And nowhere is the crybully more likely to be found than among the pro-Palestinian activists who are relentless in their tactical assault on Israel and Zionism—and the people who support them—but who, once defenders of Israel answer back the calumnies and slurs lobbed by these activists, weaponize their status as victims and whine about the pushback they often, and justifiably, experience from their ideological opponents on campus.
One example of the appearance of crybullies occurred in 2017 at the annual meeting of the American Historical Association (AHA) where its faculty members issued a statementaffirming “the rights of students, faculty and other historians to speak freely and to engage in nonviolent political action expressing diverse perspectives on historical or contemporary issues.” Putting aside the absurdly paranoid notion that any anti-Israel activism is suppressed or otherwise limited on campuses anywhere, what actually terrified these intellectual hypocrites, these crybullies, it seemed, was the possibility that, once they had publicly announced their enmity for Israel, Zionism, and Jewish affirmation, they would be held accountable for their toxic views, that they would be named for what they are: anti-Israel activists whose rabid ideology can, and should, be made transparent, exposed, and understood.
The AHA statement made this hypocrisy clear when it meretriciously stated that, “We condemn all efforts to intimidate those expressing their views. Specifically, we condemn in the strongest terms the creation, maintenance and dissemination of blacklists and watch lists —through media (social and otherwise)—which identify specific individuals in ways that could lead to harassment and intimidation.”
The so-called “blacklists” and “watch lists” referenced in the statement are such databases as Canary Mission (mentioned specifically), Discover the Networks, Campus Watch, the AMCHA Initiative, and other similar organizations, all of which have as their intention to provide students, faculty, and others with information on the ideology, scholarship, speeches, and writing of radical professors and students. These are individuals (and groups) who have very public records of pro-Palestinian, anti-Israel activism and whose words and behavior have been cataloged so that the politicization of scholarship can be exposed and students can avoid courses taught by professors with a predetermined and evident bias against Israel.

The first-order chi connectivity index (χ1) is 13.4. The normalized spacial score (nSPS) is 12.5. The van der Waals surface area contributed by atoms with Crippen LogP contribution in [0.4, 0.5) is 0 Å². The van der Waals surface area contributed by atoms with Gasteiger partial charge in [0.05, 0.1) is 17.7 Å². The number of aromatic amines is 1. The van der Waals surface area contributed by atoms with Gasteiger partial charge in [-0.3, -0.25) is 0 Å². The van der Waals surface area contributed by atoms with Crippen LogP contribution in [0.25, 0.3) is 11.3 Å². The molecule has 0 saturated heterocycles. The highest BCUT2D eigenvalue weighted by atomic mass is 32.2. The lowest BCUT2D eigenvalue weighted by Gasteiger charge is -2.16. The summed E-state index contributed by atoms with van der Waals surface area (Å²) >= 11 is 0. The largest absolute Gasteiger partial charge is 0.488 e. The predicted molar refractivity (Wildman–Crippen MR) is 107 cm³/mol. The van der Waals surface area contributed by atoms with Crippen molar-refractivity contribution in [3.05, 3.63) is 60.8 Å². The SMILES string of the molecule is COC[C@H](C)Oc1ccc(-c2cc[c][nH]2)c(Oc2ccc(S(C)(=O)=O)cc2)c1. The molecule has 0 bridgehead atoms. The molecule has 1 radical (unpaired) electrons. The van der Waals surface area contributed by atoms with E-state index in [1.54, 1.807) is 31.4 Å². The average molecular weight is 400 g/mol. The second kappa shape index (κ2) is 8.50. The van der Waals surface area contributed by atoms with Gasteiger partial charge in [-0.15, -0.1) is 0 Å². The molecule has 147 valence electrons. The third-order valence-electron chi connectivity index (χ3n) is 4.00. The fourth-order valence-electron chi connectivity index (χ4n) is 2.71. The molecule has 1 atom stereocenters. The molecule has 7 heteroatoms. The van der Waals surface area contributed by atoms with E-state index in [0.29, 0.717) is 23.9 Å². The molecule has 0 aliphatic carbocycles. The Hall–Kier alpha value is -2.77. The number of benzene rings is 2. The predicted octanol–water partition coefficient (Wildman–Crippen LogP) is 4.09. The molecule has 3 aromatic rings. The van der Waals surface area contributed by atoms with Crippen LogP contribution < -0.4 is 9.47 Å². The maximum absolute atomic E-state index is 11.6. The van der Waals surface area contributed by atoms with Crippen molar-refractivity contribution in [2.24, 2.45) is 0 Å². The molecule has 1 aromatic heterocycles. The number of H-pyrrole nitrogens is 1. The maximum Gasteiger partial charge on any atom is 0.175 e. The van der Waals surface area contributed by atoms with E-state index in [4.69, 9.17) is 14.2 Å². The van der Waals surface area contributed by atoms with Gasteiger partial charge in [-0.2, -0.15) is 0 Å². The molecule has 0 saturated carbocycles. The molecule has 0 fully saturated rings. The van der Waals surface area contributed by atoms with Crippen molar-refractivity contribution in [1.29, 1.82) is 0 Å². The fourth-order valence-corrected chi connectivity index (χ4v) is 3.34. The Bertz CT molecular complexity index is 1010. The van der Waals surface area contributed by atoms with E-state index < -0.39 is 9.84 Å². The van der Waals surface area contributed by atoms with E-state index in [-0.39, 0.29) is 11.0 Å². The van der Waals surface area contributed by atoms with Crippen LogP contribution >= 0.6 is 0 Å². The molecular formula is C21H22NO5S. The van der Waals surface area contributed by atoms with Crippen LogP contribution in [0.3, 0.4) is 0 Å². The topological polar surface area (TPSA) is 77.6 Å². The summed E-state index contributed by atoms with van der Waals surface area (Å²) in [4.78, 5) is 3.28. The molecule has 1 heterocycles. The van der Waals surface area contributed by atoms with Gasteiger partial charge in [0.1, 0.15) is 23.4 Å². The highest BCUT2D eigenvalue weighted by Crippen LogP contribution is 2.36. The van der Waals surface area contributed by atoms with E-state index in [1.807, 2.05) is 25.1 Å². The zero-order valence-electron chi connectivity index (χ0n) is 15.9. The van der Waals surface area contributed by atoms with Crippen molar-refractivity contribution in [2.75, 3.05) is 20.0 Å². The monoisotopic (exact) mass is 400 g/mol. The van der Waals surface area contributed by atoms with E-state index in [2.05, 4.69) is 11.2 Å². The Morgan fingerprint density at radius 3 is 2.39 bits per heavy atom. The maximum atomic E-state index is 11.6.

In gathering and cataloging this data, none of the mentioned organizations furtively investigated the private lives of professors or campus radicals, nor did they hack into emails accounts, or take testimony from anonymous sources, or delve through association memberships, reading habits, or private writings without the individuals’ expectation that their expression would possibly be documented. Individuals who are on these databases were not spied upon by their fellow students nor their courses videotaped furtively by students.
The findings—and this is the critical point that the crybully obviously ignores—were based on the public utterances, published works, and social media posts of professors and students, behavior and speech they apparently had no problem with making public and for which they were not hesitant, at least initially, to take responsibility.
Student activists have become crybullies, too. A particularly egregious case of this is currently unfolding at the University of Southern California, for example, involving the vile Yasmeen Mashayekh, a student in the USC Viterbi School of Engineering who a group of some 60 USC faculty has accused of “ongoing open expressions of anti-Semitism and Zionophobia.” What were some of the sentiments shared by the lovely Ms. Mashayekh, ironically, though possibly not coincidentally, a Diversity, Equity, and Inclusion senator in USC’s graduate student government? As cataloged on Canary Mission, on May 9, 2021, Mashayekh tweeted: “I want to kill every motherf**king zionist." When Canary Mission responded to that odious tweet with one of their own, claiming that her tweet was “horrifying,” Mashayekh tweeted: “Oh no how horrifying that I want to kill my colonizer!!"
In June, Mashayekh tweeted: “Death to Israel and its b**ch the US." And retweeted a tweet that read: “May i****l [Israel] burn to the ground. #SaveSilwan.” And in case there was any doubt about her feelings about the Jewish state, her June tweets included such tolerant and loving expressions as: “If you are not for the complete destruction of Israel and the occupation forces then you’re anti-Palestinian;" “Death to Israel;" and “Yes I f**king love hamas now stfu [shut the f**k up]."
Such ghoulish sentiments hardly qualify as being part of an intellectual debate about the Israeli/Palestinian conflict, nor by any measure can they be said to be “merely criticism of Israel,” as anti-Israel activists say in their own defense when they regularly try to hide the depths of their loathing of Israel, Zionism, and Jews—even wishing for the murder of Jews in Israel at the hands of terrorists.
But while the group of faculty called on the USC administration to take some proactive action to denounce the rhetoric and sentiment of one of its students, others who support Mashayekh have been busy transforming her from a hateful, anti-Semitic bigot into a victim of Islamophobia and racism, and someone even experiencing reputational damage. In fact, pro-Palestinians on campus drafted a form letter to Yannis Yortsos, Dean of the Viterbi School of Engineering, and USC’s President Carol Folt, with the subject line “In Support of Yasmeen Mashayekh: USC Must Act.”